if this were only up to the manufacturers of huge solid blocks of energy that need to capture markets we’d never get a grid that could tolerate a thousand thousand points of production. this will be a very entertaining debate as the months go on.

  71. hapa, I’d love it if there was a form of renewable power that could do the things that thorium could do, but I just can’t seem to find it. It would be really nice because there would be a lot less political and social opposition to a renewable option then there will be to any nuclear option.

    I’ve been looking for a very long time now and I’ve just about given up hope. The basic reason why there’s little hope is that a renewable energy source that would do what is needed would have great power density, be widely available, and be available day and night. The physics of weather and the thermodynamics of energy distribution just don’t really permit this to happen in nature.

    Thus, I pursue and advocate what I recognize is a politically and socially unpopular option, but one that must be advocated nonetheless, because it will work–nuclear energy, and specifically nuclear energy from thorium.

  72. Klaus A says:

    Hapa,
    A lot of renewable advocates think the electric grid can be modeled after the internet, with thousands and millions of points sending and receiving. What is forgotten about this debate is that what makes the internet work is NOT primarily the transmission infrastructure, but hard-drives. When you send an email, it is ALWAYS first stored on a hard-drive on a server somewhere. You can also retrieve it as many times as you want. Same for web-pages. The information retrieved is the same as was stored. You don’t loose a percentage of a web-page or email when you store and retrieve it. In the internet frequently used information is also commonly replicated at different access points (caches) so that retrieval from the original hard-drive does not become a bottleneck.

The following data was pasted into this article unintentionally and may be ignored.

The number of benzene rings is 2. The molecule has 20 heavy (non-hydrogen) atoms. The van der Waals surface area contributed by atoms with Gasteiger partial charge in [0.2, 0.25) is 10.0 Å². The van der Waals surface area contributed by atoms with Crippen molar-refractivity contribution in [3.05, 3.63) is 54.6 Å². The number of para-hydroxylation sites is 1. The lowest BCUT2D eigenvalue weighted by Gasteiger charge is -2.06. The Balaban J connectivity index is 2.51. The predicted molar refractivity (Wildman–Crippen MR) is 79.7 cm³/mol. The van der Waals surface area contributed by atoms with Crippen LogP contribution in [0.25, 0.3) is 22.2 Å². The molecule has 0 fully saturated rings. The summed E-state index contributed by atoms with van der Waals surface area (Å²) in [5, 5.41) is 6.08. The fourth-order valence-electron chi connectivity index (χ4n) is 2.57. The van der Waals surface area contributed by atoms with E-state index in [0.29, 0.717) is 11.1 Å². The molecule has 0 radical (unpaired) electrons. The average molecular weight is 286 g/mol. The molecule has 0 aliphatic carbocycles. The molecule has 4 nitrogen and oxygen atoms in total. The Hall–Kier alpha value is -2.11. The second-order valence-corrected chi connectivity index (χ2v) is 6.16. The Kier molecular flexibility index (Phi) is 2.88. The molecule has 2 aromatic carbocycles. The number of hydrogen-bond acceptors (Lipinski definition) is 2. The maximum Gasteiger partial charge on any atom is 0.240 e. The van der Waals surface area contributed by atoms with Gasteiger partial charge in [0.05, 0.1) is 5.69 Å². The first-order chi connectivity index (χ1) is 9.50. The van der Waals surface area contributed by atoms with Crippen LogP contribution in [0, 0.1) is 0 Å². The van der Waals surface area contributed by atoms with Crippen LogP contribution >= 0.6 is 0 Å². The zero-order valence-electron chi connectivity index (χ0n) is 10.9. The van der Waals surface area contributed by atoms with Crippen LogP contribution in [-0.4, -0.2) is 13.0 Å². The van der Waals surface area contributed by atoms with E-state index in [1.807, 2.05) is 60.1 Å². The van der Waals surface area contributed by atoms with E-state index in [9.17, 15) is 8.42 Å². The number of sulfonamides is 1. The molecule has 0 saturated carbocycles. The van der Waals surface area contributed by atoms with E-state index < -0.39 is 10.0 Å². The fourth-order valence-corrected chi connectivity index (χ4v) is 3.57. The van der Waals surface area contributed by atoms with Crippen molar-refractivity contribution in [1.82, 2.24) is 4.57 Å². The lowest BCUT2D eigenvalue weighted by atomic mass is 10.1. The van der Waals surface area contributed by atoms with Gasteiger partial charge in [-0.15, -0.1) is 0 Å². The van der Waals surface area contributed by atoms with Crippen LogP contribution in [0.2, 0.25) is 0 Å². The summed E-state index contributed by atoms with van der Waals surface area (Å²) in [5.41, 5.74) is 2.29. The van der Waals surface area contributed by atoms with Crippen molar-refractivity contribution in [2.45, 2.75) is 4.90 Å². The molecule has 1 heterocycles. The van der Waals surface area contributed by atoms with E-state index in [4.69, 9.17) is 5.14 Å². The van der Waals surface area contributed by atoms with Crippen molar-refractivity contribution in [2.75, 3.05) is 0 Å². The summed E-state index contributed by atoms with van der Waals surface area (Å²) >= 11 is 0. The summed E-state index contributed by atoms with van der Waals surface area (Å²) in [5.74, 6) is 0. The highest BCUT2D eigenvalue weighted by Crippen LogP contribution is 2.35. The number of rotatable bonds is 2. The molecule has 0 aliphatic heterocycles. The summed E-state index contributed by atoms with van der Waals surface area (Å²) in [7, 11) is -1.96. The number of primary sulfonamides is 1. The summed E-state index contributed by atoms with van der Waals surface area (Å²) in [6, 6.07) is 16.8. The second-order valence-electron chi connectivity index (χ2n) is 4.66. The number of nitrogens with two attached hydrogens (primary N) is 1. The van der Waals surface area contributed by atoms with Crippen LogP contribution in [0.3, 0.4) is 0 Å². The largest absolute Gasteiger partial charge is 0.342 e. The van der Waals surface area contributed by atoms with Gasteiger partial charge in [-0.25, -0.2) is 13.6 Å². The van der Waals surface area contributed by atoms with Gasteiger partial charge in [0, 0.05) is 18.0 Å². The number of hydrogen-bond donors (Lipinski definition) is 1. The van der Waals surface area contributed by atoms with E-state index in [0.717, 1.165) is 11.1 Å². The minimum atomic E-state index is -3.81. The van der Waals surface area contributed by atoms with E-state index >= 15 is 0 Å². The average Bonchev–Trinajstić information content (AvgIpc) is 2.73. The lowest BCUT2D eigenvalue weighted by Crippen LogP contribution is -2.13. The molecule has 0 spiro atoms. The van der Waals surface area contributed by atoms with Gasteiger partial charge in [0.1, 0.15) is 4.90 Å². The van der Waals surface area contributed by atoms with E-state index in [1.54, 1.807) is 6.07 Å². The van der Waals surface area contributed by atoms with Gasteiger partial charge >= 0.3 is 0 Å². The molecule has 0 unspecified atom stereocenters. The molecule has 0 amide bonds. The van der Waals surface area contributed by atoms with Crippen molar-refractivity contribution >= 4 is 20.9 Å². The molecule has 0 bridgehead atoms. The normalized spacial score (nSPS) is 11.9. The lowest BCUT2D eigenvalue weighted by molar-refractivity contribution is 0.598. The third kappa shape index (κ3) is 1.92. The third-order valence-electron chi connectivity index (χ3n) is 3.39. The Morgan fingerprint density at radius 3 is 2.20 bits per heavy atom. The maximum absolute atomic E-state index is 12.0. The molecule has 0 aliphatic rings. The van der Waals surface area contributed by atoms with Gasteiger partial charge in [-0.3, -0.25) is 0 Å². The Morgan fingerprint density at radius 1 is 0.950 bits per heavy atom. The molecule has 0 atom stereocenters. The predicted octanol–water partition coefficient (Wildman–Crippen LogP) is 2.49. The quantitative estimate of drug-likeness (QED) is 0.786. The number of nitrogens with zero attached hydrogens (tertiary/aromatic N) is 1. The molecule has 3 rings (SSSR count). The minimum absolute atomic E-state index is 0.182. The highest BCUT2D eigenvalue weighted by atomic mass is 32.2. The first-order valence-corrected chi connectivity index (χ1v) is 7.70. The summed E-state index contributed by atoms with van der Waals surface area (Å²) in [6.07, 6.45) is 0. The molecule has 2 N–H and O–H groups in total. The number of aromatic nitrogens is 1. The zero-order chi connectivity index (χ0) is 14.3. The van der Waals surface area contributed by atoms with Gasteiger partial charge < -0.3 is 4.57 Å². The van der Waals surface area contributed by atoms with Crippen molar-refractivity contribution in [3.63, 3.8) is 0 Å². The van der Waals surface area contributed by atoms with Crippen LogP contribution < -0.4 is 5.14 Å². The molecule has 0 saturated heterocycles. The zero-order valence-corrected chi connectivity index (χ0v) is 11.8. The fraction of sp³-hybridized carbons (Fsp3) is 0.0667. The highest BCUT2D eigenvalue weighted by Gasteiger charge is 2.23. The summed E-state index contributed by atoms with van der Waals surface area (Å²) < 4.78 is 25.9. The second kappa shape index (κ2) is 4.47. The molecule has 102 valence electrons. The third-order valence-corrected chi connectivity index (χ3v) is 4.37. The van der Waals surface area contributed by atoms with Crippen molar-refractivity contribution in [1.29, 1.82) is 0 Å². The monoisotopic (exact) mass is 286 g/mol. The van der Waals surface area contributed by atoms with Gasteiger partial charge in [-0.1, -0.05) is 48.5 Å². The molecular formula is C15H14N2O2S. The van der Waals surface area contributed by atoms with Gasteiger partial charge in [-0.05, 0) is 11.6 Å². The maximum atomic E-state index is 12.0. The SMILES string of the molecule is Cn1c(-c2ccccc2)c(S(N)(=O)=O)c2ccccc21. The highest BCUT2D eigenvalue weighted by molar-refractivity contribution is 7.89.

We do not have a hard-drive equivalent for electrical energy. A kWh is not a web-page that can be shared. Moore’s law does not apply. And even if you had storage, different to the internet, the quantity retrieved is forever lost. You cannot retrieve the same energy multiple times or “cache” it. Electrical energy HAS to be produced at the same time it is consumed. Even if it is temporarily converted (while loosing a portion) to a different energy form, it has to be re-converted to electrical exactly matching the demand.

  73. hapa says:

    things we don’t need to do that we do today because we do.

    1) we don’t need to have a grid structure that tries to maintain voltage for millions of customers at once on the same set of wires. we can isolate cities and maintain voltage on wires that feed them. this allows greater abstraction of sources.

    2) we don’t need to have electricity and application of electricity completely in sync. there are clearly mission critical applications that must have constant supply, in uncertain amounts, but most applications are very steady as a class. by building demand management assumptions into the grid, it encourages whole classes of application to be more compatible with a grid with more offset supply.

    the electric car is a perfect example of this. it doesn’t take all night to recharge a car. if the battery charges quickly, it can charge smartly. can we do the same thing with a refrigerator? build into it thermal storage and electrical storage, offsetting its demand? we need that stuff to reduce peaks, regardless. can we do the same thing for a television? probably not. but that’s why we need to outlaw plasma televisions.

    every house and building will have electrical storage. not to charge cars; just to offset the house’s application from the grid’s supply.